An upper respiratory tract infection like a cold or flu causes postnasal drip. Extra secretions trickle down the back of your throat, irritating it and sometimes causing a cough, Mosnaim says.
Try Lozenges and Hot Drinks
Try a menthol cough drop, Yoder suggests. “It numbs the back of the throat, and that will tend to decrease the cough reflex.”
Drinking warm tea with honey also can soothe the throat. There is some clinical evidence to support this strategy, Yoder says.
Take Steamy Showers, and Use a Humidifier
A hot shower can help a cough by loosening secretions in the nose. Mosnaim says this steamy strategy can help ease coughs not only from colds, but also from allergies.
Humidifiers may also help. In a dry home, nasal secretions (snot) can become dried out and uncomfortable, Mosnaim explains. Putting moisture back in the air can help your cough. But be careful not to overdo it.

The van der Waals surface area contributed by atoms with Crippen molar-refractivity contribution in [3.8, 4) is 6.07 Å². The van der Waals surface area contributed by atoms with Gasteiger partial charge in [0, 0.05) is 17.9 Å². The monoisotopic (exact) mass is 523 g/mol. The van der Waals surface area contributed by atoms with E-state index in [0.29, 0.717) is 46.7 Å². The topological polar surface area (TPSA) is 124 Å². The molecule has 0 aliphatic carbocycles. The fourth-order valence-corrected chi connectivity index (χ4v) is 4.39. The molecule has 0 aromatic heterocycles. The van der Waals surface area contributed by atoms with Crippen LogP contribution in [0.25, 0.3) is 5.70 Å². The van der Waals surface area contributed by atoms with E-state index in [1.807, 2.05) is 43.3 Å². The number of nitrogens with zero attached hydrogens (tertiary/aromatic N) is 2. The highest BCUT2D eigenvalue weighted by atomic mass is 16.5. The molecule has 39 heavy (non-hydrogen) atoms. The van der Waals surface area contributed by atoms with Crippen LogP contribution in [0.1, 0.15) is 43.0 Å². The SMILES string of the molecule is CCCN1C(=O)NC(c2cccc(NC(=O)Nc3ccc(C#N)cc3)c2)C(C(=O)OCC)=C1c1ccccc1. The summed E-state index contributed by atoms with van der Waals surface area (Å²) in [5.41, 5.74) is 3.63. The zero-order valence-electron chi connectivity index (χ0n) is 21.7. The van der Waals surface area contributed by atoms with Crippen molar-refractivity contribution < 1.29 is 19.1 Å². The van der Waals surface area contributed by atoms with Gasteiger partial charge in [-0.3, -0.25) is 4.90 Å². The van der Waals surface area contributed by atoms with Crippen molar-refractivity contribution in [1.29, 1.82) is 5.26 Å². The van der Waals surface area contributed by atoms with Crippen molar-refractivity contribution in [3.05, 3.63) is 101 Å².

“The downside is, if you don’t clean it, (humidifiers) become reservoirs for pumping out fungus and mold into the air, and bacteria,” says Robert Naclerio, MD, chief of otolaryngology at the University of Chicago.
Take Medications to Treat Coughs
When steamy showers, hot teas, and cough drops don’t help, you can turn to over-the-counter medicines to ease your cough.
Decongestants: Decongestants relieve nasal congestion by shrinking swollen nasal tissue and reducing mucus production. They dry up mucus in the lungs and open up the airway passages, Weiss says.